I bit the bullet and saw a doctor yesterday. And I’m going to have to see more. The word “surgery” was thrown out there as a possibility. I don’t want to have to have surgery. But if it looks like it’s necessary, my life-long secret pain will no longer be secret. I will have to tell some people I don’t want to tell. One person in particular I dread telling, because I blamed this person most of my life for my pain. There are so many traumatizing memories associated with this pain that it’s taken me over thirty years to finally confront it, and over thirty years to truly forgive certain people associated with it.

So, naturally, I’m feeling a bit frightened. I wish I could crawl into a hole somewhere and this nightmare would just disappear. But I can no longer hide from it or imagine or wish it away. I have to face it. I have to face what has been the primary source of pain and brokenness in my life, starting from the time I was a child. I know I’m not alone in one sense, as I’ve expressed on here before. I know now there are other people out there who’ve suffered as I have, and in some ways worse than I have, so that comforts me somewhat. But in my own social circle–which isn’t that big–only two people have any idea of what I’ve been through and continue to go through. No one in my family knows. I’ve kept it a well-guarded secret, because in my family–as much as I love my family–that’s what you do: you bury things. So I’ve buried it quite deep for over thirty years.

I don’t know what’s going to happen in the days ahead. My relationship with God is on the rocks right now, so I find turning to Him for comfort and strength very difficult. (I’ve decided I must be a bipolar Christian–it’s always hot or cold, up or down, with me in my walk with God. Right now I’m in a down period.) I have very few people to turn to either. No one but my counselor even knows I’ve seen a doctor. As usual, I’m alone in facing this mountain in front of me. And while there’s a part of me that wants to keep it that way, there’s another part of me that longs for others to come alongside me and, if nothing else, weep with me and pray with me. So often, when I’ve lain weeping in my bed, or hunched over weeping on my bathroom floor, all I’ve wanted is someone else to weep with me and tell me, yeah, you’re dealing with some pretty crummy stuff. Because carrying a burden of pain all alone has been utterly soul-crushing. And sometimes I wish I felt more freedom to tell my story, to release this burden completely, and somehow find a redemptive ending to it.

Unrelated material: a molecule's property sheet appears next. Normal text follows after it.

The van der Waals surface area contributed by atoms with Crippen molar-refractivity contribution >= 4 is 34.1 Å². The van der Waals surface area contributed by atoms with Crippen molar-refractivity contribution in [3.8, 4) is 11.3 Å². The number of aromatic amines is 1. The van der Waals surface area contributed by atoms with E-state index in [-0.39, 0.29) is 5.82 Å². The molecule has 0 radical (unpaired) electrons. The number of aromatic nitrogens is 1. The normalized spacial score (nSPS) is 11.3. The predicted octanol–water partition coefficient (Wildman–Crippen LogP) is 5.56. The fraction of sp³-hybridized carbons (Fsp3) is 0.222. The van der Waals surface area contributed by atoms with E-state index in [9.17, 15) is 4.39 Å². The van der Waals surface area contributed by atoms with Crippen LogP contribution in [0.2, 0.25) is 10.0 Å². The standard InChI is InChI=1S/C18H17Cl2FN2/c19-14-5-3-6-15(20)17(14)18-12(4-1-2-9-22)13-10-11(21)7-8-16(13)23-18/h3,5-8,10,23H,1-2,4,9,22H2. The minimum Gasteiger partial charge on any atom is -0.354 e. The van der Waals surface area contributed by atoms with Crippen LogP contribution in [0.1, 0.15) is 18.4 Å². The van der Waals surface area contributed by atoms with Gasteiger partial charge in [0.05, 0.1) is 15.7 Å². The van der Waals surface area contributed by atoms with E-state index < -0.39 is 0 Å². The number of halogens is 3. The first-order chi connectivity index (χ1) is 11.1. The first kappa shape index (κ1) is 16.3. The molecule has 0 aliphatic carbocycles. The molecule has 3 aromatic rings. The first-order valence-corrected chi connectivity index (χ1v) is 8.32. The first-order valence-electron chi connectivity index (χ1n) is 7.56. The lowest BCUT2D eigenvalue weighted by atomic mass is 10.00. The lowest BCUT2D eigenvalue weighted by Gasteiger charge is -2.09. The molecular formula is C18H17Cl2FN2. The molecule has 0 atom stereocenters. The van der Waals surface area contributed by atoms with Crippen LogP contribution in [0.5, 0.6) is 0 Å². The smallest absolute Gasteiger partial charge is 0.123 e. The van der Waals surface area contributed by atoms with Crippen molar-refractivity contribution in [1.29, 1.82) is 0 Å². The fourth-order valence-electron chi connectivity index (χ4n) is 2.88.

Maybe someday I will feel more freedom to tell my story. The fact that I’m finally even confronting this excruciating source of pain is a huge step in and of itself. But my story isn’t over yet. And maybe it won’t be till it’s completely over that I’ll feel free to share it. All I can do now is hope for the best. And try hard not to be scared.

If I could only fly away…

King David expressed in the Psalms his desire to be like a dove and fly away and be at rest.

That’s how I feel right now. I long to fly away. Maybe not literally, like a dove, but in the more modern-day fashion, aboard a plane.